Bias: “prejudice in favor of or against one thing, person, or group compared with another, usually in a way considered to be unfair.” (Google)
Prejudice: “preconceived opinion that is not based on reason or actual experience.” (Google)
As a human being, I’m proud to say I have biases and prejudices. They separate me from the machines I live with. My coffee pot doesn’t care what color I am or how old I am or who I associate with. It brews the same pot of coffee regardless.
Biases and prejudices become dangerous when they spin out of control and threaten others. By allowing a bias to go unchecked or unacknowledged, I develop a perceptual filter – a blind spot – that blinds me to the harm I may be doing. Fed by this positive feedback loop of prejudice and perceptual filters of justification, unacknowledged societal biases can result in terrifying outcomes like genocide.
About Bias and Prejudice
Perhaps bias and prejudice have evolved to serve some useful purpose – to some degree and in certain contexts. My “preference” for long pants in the winter, for example, serves me in that context by keeping me warmer. It also satisfies my personal and unreasonable prejudice about pants and dresses. The prejudice seems to be based on context – it’s cold, so wear long pants – and yet it is unreasonable because in MY world view, women wear dresses, even when it’s cold. I don’t ever consider men wearing anything other than pants… hot or cold Why not? Prejudice!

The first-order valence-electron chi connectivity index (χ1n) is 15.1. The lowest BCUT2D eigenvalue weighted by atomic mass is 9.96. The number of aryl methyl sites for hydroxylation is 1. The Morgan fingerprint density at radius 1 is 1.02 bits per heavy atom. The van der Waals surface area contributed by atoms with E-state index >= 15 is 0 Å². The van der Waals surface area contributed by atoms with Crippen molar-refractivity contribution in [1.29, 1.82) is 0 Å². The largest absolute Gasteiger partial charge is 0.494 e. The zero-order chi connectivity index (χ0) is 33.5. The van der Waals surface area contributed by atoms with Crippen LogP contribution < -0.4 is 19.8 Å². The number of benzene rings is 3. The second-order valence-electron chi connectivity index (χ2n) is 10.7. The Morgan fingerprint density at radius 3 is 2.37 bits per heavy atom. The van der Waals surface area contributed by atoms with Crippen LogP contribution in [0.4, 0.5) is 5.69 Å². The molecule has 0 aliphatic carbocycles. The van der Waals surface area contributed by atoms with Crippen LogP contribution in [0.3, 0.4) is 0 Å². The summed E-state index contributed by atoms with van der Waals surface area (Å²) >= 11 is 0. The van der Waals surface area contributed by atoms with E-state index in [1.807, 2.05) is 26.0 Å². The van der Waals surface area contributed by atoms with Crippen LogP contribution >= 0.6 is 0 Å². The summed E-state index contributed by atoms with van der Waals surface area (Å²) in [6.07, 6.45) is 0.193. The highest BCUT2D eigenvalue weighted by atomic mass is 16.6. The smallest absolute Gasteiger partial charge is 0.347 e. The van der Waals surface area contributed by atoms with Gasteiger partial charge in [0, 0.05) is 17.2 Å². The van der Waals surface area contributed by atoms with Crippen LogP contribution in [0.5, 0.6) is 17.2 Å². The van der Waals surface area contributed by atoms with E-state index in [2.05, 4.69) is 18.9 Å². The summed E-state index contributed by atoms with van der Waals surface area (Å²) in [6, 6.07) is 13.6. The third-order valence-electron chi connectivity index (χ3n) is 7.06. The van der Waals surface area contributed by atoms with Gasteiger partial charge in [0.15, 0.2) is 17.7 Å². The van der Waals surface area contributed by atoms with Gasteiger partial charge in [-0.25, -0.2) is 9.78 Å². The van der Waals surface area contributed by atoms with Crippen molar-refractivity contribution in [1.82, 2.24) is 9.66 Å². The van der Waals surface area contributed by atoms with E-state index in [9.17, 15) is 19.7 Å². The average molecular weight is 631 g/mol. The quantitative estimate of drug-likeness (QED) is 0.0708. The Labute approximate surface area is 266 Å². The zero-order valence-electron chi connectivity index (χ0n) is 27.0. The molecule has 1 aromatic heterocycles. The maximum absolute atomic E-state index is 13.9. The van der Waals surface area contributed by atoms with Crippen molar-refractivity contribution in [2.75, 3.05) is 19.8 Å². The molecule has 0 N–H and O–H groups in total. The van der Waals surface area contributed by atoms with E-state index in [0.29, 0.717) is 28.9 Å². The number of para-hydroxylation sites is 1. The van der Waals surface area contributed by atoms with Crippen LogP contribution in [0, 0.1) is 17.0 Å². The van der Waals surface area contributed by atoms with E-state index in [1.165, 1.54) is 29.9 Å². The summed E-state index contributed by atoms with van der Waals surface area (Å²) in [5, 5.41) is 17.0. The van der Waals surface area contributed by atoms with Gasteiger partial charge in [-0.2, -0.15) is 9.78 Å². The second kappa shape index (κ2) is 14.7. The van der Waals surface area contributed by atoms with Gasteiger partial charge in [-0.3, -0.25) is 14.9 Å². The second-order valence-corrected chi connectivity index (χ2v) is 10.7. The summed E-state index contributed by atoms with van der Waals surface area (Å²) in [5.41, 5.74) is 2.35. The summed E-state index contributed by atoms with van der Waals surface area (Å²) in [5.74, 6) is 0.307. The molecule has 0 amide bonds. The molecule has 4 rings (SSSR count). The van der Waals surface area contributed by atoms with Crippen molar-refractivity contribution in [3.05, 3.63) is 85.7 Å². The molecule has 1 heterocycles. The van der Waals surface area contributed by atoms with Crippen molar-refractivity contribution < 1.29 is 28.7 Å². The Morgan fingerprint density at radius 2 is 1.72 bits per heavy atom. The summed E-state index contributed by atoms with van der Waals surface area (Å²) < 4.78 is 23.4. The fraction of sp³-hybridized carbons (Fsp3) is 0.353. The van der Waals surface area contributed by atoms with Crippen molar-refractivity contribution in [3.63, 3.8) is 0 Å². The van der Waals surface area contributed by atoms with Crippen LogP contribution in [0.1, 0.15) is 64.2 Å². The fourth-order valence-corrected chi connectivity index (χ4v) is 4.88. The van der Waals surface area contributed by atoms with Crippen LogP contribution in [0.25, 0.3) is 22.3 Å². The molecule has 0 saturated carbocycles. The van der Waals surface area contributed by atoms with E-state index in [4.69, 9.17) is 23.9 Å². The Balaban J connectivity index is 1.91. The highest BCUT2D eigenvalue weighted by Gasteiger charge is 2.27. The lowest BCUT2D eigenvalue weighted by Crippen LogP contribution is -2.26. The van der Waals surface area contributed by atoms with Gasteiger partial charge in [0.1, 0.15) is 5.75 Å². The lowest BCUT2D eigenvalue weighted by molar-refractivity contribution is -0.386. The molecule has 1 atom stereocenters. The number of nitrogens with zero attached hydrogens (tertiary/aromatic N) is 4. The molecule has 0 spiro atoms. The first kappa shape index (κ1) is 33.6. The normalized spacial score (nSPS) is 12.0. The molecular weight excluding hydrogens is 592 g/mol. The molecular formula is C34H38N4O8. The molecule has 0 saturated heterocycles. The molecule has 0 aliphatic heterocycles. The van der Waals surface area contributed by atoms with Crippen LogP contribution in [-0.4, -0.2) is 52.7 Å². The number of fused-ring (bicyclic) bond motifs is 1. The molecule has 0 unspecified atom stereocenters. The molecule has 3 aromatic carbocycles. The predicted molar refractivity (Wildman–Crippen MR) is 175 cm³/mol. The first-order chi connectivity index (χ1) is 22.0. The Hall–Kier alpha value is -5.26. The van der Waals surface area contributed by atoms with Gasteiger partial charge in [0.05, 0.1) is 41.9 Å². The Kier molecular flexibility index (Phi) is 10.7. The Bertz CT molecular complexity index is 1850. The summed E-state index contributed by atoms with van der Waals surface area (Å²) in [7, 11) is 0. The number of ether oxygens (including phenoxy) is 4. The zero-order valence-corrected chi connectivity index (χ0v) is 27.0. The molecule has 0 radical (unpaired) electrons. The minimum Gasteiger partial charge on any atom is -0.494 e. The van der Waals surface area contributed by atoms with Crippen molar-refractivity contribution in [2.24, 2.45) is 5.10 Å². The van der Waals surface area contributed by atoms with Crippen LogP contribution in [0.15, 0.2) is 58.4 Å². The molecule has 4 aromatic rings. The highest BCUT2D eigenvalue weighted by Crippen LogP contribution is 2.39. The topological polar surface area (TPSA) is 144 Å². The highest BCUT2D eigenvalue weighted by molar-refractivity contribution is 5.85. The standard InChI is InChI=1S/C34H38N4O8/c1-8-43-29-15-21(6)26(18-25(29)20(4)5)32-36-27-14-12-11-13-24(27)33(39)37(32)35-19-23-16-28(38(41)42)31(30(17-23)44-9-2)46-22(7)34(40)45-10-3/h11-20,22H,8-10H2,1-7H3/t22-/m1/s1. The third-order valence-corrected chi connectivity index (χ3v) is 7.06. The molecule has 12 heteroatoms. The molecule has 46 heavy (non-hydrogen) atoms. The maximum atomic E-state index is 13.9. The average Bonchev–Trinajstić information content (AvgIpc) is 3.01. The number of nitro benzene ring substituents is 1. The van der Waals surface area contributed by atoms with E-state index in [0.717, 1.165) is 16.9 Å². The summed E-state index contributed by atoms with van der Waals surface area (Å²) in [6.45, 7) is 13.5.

Perhaps being AWARE of and acknowledging bias and prejudice is ALWAYS useful, although the experience can be subjective. That is where education can be helpful.
Knowing and accepting that I have biases and prejudices helps me monitor and control them. This helps me communicate more effectively, make sounder choices, respond more appropriately, and live with far less stress.
Admitting my biases helps me take charge of them. In taking charge of my biases I take charge of my life. Further, in understanding my biases and how they work I become a more useful and stress-free member of my society.
In this article, I have copied liberally from Wikipedia, the free encyclopedia. As you read the list of cognitive biases below, along with their variants, I hope you, too, will find some value. Maybe you’ll notice some biases you didn’t know you had.
Remember: knowing you have biases helps you take charge of them. Understanding how your biases work helps you understand yourself and others better. This understanding can serve you and your community in a number of ways.
30 Cognitive Biases
- Bandwagon effect – the tendency to do (or believe) things because many other people do (or believe) the same.
- Bias blind spot – the tendency not to compensate for one’s own cognitive biases.
- Choice-supportive bias – Choice-supportive bias – the tendency to justify one’s past choices with positive attributes that may or may not have existed at the time the choice was made.
- Confirmation bias – the tendency to search for or interpret information in a way that confirms one’s preconceptions.
- Congruence bias – the tendency to test hypotheses exclusively through direct testing, in contrast to tests of possible alternative hypotheses.
- Contrast effect – the enhancement or diminishment of a weight or other measurement when compared with recently observed contrasting object.
- Deformation professionnelle – the tendency to look at things according to the conventions of one’s own profession, forgetting any broader point of view.